There's more than one way to foul the water
27 November 2007
There's more than one way to foul the water, Charlie
Federated Farmers President Charlie Pedersen's claim that water quality is improving in the Manawatu area due to farmers' improvements is being challenged by Green Party MP Nandor Tanczos.
Mr Pedersen told the Federated Farmers annual conference in Wellington that "by Horizons' own analysis, river and stream water quality has improved substantially over the last 40 years" and "farmers in the region have done a great deal to achieve this improvement". The comment was made as part of the justification for his attack on environmental regulations.
"This statement flies in the face of the evidence and misleads farmers and the public. It's just not possible to ignore what's happening to our rivers, lakes and stream as a result of dairy intensification."
Reports from both Horizons Regional Council and NIWA show that the water pollution associated with farming (non-point source pollution) has significantly increased over the last 20 years. This is directly linked to the increasingly intensive use of agricultural land.
"Pedersen needs to take another look at the figures and make sure he knows what kind of pollution he's talking about.
"Pollution from direct discharges, such as from factories or sewage plants (point source pollution) has improved in some areas. However, it is the communities that protested against this pollution and not the agricultural sector that deserve the credit for this."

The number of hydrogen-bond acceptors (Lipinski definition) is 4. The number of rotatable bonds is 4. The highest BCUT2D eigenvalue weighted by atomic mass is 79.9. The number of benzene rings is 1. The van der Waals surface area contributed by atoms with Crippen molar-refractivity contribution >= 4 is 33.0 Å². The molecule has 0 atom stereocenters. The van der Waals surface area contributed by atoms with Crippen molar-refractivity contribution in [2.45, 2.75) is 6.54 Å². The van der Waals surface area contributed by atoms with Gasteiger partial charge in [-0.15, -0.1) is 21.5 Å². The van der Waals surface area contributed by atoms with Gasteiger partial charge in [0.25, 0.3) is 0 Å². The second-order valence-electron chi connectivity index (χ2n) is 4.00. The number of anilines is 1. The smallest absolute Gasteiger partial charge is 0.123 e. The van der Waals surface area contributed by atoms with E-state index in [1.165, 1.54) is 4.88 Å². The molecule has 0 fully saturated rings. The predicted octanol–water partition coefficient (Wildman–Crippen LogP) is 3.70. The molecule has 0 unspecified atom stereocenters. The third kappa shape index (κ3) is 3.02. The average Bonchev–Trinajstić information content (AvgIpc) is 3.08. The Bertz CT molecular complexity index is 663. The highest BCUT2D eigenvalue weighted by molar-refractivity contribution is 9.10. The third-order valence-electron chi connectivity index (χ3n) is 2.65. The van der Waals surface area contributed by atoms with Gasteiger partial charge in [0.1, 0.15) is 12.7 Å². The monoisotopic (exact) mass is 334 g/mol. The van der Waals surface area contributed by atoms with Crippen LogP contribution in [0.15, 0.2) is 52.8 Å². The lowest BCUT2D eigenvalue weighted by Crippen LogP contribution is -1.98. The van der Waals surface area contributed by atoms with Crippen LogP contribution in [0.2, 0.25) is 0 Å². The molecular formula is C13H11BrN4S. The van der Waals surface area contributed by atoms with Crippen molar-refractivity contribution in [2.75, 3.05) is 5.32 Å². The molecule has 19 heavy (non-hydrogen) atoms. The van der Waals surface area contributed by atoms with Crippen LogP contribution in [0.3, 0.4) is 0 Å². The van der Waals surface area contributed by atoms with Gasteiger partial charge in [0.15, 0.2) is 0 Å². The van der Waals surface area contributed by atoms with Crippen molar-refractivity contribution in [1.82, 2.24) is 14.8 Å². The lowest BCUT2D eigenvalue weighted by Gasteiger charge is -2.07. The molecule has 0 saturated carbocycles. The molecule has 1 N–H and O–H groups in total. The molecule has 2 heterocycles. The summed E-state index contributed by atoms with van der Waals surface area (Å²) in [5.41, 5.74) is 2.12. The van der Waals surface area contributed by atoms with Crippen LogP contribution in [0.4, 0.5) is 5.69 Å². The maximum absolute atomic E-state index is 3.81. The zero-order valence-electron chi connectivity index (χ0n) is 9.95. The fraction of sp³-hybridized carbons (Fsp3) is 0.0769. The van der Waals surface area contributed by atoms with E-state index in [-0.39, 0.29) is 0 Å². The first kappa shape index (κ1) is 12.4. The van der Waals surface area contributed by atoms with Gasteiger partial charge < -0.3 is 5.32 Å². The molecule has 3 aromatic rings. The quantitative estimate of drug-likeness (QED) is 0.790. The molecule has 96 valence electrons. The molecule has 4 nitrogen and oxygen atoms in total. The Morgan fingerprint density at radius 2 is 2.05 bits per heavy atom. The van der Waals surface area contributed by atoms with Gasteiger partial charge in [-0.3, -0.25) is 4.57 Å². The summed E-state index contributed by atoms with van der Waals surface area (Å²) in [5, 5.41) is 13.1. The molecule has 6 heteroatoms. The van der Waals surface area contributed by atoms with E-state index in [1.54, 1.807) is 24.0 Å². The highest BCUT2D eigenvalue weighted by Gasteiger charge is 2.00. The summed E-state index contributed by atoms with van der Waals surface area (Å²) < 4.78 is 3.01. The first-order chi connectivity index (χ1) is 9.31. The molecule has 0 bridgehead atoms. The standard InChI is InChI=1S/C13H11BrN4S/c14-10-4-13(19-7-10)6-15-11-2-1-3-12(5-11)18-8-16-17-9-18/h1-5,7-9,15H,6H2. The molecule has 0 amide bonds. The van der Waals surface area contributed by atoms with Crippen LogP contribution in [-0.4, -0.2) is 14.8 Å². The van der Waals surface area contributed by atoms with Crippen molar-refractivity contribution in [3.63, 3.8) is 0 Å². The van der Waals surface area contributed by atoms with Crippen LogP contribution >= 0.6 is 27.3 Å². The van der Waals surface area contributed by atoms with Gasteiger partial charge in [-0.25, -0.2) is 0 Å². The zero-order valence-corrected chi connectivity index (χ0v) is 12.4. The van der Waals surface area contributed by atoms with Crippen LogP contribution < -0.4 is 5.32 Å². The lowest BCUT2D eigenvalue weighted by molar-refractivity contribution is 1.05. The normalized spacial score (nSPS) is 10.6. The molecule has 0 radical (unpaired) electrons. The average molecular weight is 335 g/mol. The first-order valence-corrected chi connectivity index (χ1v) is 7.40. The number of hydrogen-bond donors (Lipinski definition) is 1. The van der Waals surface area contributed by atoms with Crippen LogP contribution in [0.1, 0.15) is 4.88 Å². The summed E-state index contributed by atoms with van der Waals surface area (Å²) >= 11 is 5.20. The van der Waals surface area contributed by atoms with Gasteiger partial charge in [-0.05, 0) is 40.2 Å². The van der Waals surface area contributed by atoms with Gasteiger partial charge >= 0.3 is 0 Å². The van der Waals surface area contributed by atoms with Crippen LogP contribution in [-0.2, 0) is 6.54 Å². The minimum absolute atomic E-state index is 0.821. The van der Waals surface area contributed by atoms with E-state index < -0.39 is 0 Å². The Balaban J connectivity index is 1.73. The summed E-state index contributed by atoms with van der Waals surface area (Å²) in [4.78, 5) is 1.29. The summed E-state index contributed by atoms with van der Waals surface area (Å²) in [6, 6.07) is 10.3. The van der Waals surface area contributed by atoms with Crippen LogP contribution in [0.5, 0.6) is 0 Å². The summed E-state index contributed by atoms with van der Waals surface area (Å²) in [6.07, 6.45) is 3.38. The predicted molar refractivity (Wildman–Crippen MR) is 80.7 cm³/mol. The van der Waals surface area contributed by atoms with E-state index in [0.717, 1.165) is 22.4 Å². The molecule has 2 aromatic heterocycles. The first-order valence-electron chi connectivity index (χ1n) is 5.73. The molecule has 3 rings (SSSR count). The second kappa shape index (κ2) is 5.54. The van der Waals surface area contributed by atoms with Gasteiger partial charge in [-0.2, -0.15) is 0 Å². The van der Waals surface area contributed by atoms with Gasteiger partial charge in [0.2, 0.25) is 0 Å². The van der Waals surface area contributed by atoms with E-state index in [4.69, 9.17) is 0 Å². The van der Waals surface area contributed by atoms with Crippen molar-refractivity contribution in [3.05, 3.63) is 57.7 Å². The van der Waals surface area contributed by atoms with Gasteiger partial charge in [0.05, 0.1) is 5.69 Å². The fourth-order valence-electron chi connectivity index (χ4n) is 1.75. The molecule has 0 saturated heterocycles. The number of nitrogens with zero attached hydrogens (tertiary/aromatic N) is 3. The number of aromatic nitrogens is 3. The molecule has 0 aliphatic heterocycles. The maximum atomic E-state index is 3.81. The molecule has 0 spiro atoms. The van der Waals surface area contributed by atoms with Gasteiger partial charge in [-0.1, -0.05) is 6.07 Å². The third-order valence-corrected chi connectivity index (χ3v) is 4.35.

Horizons have stated that the most significant cause of poor water quality in their region is non-point source pollution, pollution from farming. This is echoed in the NIWA report which refers to a continuing shift in relative importance from point source to non-point source pollution.
"It is atrocious that so many of our lowland rivers are unsafe for swimming or drinking.
"Charlie Pedersen needs to stop living in a fantasy world. He does his organisation, and farmers generally, no good at all by denying what is plain to see. The issues are difficult and complex and we need to all work together on them, but that can't happen while Federated Farmers remains in a world of its own."